I recall books about Abraham Lincoln who mention the tall politician taking off his waistcoat and lying down in the living room to play with his children.  There was never any moment that even remotely came close to that image within the pages of “Going Home To Glory”.

I am sure Eisenhower would have been fun to talk with, and a gentlemen all the way.  He came from a generation where manners counted, and his poise and charm was very evident in public.  That was one reason he was so electable.

But throughout the book I got the strong impression he lacked any ability for real introspection about his life.  He seemed rough at times in his personal dealings with his son, and made me feel that perhaps he viewed him as an employee more than a family member.  At times I got the same impression in how Dwight handled grandson, David, who worked painting fences and such on the Eisenhower farm.

Part of that is due, no doubt, to the military mindset that shaped almost all of Eisenhower’s life.  While the military provided a lifetime of learning and obvious career enhancements, Eisenhower never seemed to have mastered the quieter side of life where reflection and calm also shapes who people become.

It is much harder in the book to get a true handle of Mamie Eisenhower who seems content to watch soap operas in bed and play what seems to be an unending game of solitaire.  I wanted to know more about her, and wonder perhaps if after years of being neglected by the general she finally just gave up on having a normal relationship with her husband.  They had social friends and traveled but there never seems to be a loving relationship that lifts the sails of the heart between these two.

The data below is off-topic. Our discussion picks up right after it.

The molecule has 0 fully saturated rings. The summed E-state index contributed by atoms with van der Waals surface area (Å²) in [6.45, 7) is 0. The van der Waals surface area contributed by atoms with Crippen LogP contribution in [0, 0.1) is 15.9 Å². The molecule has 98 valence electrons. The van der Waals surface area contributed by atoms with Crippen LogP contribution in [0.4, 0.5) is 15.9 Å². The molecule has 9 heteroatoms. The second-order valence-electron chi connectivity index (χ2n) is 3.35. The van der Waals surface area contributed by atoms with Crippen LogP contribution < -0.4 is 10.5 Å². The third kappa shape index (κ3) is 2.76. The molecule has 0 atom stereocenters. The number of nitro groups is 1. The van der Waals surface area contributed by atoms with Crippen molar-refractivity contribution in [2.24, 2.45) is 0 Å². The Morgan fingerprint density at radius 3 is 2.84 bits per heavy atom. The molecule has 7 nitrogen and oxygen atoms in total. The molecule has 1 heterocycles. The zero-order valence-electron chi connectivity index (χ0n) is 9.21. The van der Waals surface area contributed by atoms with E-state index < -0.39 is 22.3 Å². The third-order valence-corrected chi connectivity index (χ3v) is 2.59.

That seemed very sad.

I have long felt, as many do, that Eisenhower did not treat Richard Nixon respectfully during the fund crisis, and also when others inside Ike’s political team had hoped to replace Nixon on the ticket in 1956.  Eisenhower failed to give an early full-throated endorsement of Nixon in 1960. 

That same tepid ‘half on-half off’ attitude is displayed in “Going Home To Glory” when trying to find a replacement candidate to Barry Goldwater for the 1964 presidential nomination.

By the time the Goldwater forces had defeated the moderates, and the 1964 political season was over, Pennsylvania Governor Bill Scranton knew exactly how Richard Nixon had once felt. 

There is no real insight given as to why Eisenhower acted as he did when opening a door a crack for political assistance and then closing it.    Leaving Scranton holding the cards and not being able to play any of them on a Sunday morning news show made me feel some anger at Eisenhower.  (I will let interested readers get more details if they decide to read this book.)

I very much enjoy the background type books about presidents after they leave office.  But as I closed this book I recalled a truism.

History dictates how the story is told.

Former Wisconsin AG: Gov. Walker’s “Violations” Are Many

More damning news for Governor Scott Walker who is acting more like Richard Nixon than Ronald Reagan.